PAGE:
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Bush Warriors Wildlife Photography Workshop: Don’t Cut It Off

Posted in Wildlife Photography Workshop with tags , , , , , , , , , , , , , , , , , , , , , , , , , , , , on October 1, 2010 by photoafrica

Last week, we started looking at some basic compositional guidelines which will help you to improve your wildlife photography.

Picking up from there, today we going to have a look at one of the most common mistakes people make when photographing wild subjects.  Whether it is due to the excitement of the moment or they just do not know better, many people cut pieces off their subjects.

Sounds strange yeah?

Let me use examples to explain a little better.  Have a look at the following image.

Image by Gerry van der Walt

Not a bad lion image but there is one big distraction.  Whether you know it or not, your mind will always pick up on it.

See it?

Yeah, the foot has been cut off.  Now compare it to the following version of the same image.

Image by Gerry van der Walt

Much better hey?  You get the full picture.

Here is another example.

Image by Gerry van der Walt

Nice sighting.  Great light.  Workable background.

If only the elephant’s feet were not cut off.

The only way in which you can rectify this common mistake is to take note of it when you are looking at your subject through the viewfinder.  If possible, always rather leave a little bit of extra room around your subject to make sure that you get the full picture.  If necessary you can always crop off the empty space afterwards.

Having said all of that, there are most definitely times when you can, and will, cut some of your subject off.  During these times you should try and cut them off at one of the major joints. The knee, the middle or the neck.  In both examples above, the subject was cut off in between major joints leaving it looking a bit strange.  A little distracting.

By cutting your subject off at some of the major joints you can create striking, powerful wildlife images.

Image by Gerry van der Walt

By cutting off this elephant at his middle, I have created an image where there is no distracting elements (such as half a foot or knee) and there is no doubt as to where I want my viewer to focus.

Here is one more example.

Image by Gerry van der Walt

I chose to cut this young lion on the neck.  By doing this I kept the focus on the youngsters face and eliminated any distracting elements.  Also, going back to last week’s post, there is lots of empty space for the cub to look into.

By getting into a habit of checking your composition just before clicking the shutter you can markably improve your images, all of these posts, and others you find on the internet, is purely intended as guidelines.  That’s the great thing about photography!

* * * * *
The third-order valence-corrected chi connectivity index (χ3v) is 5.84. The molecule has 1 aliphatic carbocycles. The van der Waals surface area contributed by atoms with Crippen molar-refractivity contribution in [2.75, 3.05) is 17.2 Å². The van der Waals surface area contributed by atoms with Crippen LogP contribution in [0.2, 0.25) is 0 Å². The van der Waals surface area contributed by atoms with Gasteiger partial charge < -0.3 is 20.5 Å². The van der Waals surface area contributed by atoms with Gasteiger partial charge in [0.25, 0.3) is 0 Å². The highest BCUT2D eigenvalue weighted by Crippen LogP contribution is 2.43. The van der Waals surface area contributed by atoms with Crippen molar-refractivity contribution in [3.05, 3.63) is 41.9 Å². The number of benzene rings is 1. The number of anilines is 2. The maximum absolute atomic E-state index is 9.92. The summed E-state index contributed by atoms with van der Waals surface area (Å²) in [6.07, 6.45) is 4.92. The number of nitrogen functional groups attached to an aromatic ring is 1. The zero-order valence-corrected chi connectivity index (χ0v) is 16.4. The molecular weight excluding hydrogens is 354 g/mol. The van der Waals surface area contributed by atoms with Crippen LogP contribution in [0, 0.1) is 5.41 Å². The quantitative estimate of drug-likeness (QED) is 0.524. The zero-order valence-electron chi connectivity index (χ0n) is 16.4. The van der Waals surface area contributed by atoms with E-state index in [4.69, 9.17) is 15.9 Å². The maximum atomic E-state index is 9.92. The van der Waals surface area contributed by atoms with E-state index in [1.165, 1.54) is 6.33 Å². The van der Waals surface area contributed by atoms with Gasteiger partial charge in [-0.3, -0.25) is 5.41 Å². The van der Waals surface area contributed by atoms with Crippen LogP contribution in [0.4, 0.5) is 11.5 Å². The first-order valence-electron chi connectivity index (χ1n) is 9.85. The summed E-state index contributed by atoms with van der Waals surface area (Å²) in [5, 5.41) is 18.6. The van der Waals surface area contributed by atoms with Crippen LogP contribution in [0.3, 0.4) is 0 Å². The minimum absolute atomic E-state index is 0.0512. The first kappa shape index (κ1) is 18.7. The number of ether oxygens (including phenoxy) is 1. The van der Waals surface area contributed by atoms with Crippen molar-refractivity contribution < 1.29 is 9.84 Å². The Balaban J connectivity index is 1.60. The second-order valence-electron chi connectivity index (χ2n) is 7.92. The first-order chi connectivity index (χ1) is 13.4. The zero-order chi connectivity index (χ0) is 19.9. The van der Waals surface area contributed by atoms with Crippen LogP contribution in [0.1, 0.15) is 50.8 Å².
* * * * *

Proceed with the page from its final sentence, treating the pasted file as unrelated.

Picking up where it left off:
Go out there and enjoy!

See you next week.

Gerry van der Walt

Photo-Africa

 

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Wildlife Photography Workshop: Eye Contact

Posted in Wildlife Photography Workshop with tags , , , , , , , , , , , , , , , , , , , , , , , , , , on September 17, 2010 by photoafrica

Welcome to the first edition of  Bush Warriors Wildlife Photography Workshop.

Apart from sharing images which will, hopefully, create an awareness of Africa’s natural heritage, this weekly post will also give you short tips, tricks and some inspiration that you can use to better your own wildlife images.

At the best of time, wildlife photography requires quite a bit of luck but by focusing on some basic, and other not so basic, techniques you  can be sure that when you are faced with a potentially great wildlife image you will be ready to capture the beauty that is Africa.

To kick things off, this week the focus is on eye contact.

I am not referring to catchlight, the little specular highlights in an animals eyes which make the image come alive, but rather direct eye contact from your subject.  Don’t ignore catchlight though!  It is one of the most powerful tools you have when creating wildlife images but for now let’s look at direct eye contact.

Take the following image for example.

Eye Contact - Image by Gerry van der Walt

A big male lion walking directly towards us.

Beautiful animal?  Absolutely.

Dangerous?  Sure.

But can you feel that in the image?  Nah, doubt it.

Now take this image, taken of the same animal a few seconds before.

Eye Contact - Image by Gerry van der Walt

Quite a different feel to this one.

The difference that eye contact makes to a wildlife image , especially if your subject is one of the more dangerous species, is invaluable.

So, what is the lesson in all of this?

Well, in order to capture that magical eye contact you might need to wait for your subject.

Patience!

When you look at the work of professional wildlife photographers rememeber that they did not just arrive at a sighting, click the shutter to create an award winning image and move on.  It takes patience to create striking wildlife images with eye contact and, if you are lucky, some catchlight.

And, as a bonus, you will get to enjoy nature at the same time!

Until next week!

Gerry van der Walt

Photo-Africa